The baby refers to his sister’s father, Harry, as “My Harry” as in, “My Harry is coming!” It seems to me the exuberant, unorthodox use of preposition kind of gets at the conjuring, the act of creation, the interesting magic trick at the center of the whole venture: His family will be what he makes it. He is 2, but he chooses his own people. He picks fatherish figures, including his own father. I notice people often find little ways of telling me that it’s not the same thing. And of course it’s not, but it seems a bit narrow minded or old fashioned or overly literal to think that love has to come from two parents, like water from hot and cold faucets.
But is it more stable or secure to grow up in a house with two parents? There is arguably an absence of what people like to call borders in my house. For instance the baby seems to have caught my insomnia. Before going to bed he howls like a wolf, then says, “I am a wolf,” then says: “Where is my bottle? Where is my mango? Where is my ketchup?” then very deliberately climbs out of his bed and walks through the halls saying, “I am lost, Mama, I am lost.” It occurs to me that in this unfiltered, unmediated environment I am passing everything along to him. In any event, that’s exactly how I feel at 2 in the morning—somewhere in the middle of “I am lost” and “Where is my mango? Where is my ketchup?”
I am prepared to believe that in a household with two adults, there is often a little more balance, a healthy dilution of affection, a diffused focus that makes everyone feel comfortable. One morning I overhear Violet saying to the baby: “You can’t marry anyone. You are going to live with me.” When I first separated from her father five years ago, she said, “Mommy, it’s like you and I are married.” And this would pretty accurately reflect the atmospherics of our house: a little too much love, you might tactfully say.
Quentin Bell once wrote about growing up with his single-ish mother, the painter Vanessa Bell: “We had to balance the comforts of being so well loved against the pain of being so fearfully adored.” And that seems like a fair assessment of what goes on in my house. (The grown son of one of the single mothers I know refers to this same thing as “the unparalleled intimacy.”) But if I am being honest I like the fearful adoration, the too-muchness of it, the intensity, the fierceness. I don’t actually believe “healthy” is better.
I also can’t help noticing that the people talking about a “healthy” environment are often the same people talking about “working” on their relationships. They are often the denizens of couples therapy and date nights in restaurants with hand-cured pancetta and organic local fennel. I have no doubt that they do create a healthy, balanced environment, but I like to think there are some rogue advantages to the unbalanced and unhealthy environment: to the other way of doing things.
Here someone is bound to say, “Studies have shown …” But as far as I am concerned the studies can continue to show whatever they feel like showing. There are things that can’t be measured and quantified in studies, and I imagine the multitudinous varieties of family peace are among them. Not to mention what these stern studies fail to measure: which is what happens when there is anger or conflict in the home, or unhappy or airless marriages, relationships wilting or faltering, subterranean tensions, what happens when everyone is bored.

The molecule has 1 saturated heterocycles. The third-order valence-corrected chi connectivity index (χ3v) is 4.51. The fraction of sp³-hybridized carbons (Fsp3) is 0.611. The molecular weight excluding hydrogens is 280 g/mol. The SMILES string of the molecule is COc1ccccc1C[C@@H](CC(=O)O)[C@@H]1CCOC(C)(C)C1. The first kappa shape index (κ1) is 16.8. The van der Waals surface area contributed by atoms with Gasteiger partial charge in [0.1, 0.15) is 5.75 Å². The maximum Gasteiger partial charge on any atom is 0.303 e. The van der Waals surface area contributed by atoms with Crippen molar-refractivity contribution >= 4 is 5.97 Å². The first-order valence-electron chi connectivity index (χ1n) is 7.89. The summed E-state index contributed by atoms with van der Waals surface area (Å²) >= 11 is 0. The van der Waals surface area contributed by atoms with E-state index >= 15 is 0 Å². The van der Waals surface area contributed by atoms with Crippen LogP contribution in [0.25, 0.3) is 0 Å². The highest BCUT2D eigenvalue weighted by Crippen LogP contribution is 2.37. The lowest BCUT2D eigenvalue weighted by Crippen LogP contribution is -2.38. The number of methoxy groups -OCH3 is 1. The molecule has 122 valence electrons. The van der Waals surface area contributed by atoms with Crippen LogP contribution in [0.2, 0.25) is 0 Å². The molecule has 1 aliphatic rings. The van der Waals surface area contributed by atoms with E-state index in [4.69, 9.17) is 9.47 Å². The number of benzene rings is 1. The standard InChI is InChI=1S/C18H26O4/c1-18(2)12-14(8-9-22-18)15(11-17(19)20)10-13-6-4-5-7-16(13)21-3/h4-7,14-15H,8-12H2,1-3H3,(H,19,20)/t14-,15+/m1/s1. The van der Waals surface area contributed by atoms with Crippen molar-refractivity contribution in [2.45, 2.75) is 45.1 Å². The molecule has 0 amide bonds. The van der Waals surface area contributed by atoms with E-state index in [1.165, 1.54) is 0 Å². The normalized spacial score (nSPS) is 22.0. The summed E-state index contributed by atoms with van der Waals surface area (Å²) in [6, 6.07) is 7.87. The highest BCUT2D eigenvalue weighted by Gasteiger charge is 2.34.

One day at dinner, Violet is playing a game where she is listing impossible things. Like it’s impossible to talk when you are dead, when she suddenly comes out with, “It’s impossible to be normal.” The family member in attendance shoots me a look that eloquently points out that Violet might not think it was so impossible to be normal if instead of piles of books on the floor I had a little financial security, if I had a man around the house. If I stopped running around like I do, in other words.
It’s near dawn when I finish the Scarlet Letter and I had forgotten the ending. Hawthorne is careful to tell us that Pearl, wild, radiant, spritelike Pearl, grows up and leaves for Europe, where she flourishes; the suggestion is that she is perhaps a bit happier than the children of the drab Puritan town she has left behind.
It’s getting dark and I am stepping into a taxi, the parlor window is lit, the children at home in their pajamas, smelling of Johnson & Johnson, domestic peace descending, and I go off in the taxi to meet a man at a hotel bar. This will seem to many people like the wrong structure; they will tell me how unhealthy it is, how unsustainable, how unstable, and they may be right, but there I am speeding nonetheless over the bridge. There are other possible ways I could conduct my life, other forms and structures. But I remember hearing somewhere: “You have one life, if that.” And one sometimes feels like mentioning that to some of the more blinkered, respectable couples, to those purveyors of wholesome and healthy environments, to those who truly believe the child of a single mother is not whole or happy in his room playing with his dinosaurs: You have one life, if that.
Correction, Oct. 7, 2010: An earlier version of this article misstated the percentage of Americans who viewed single motherhood as unacceptable. (Return to the corrected sentence.)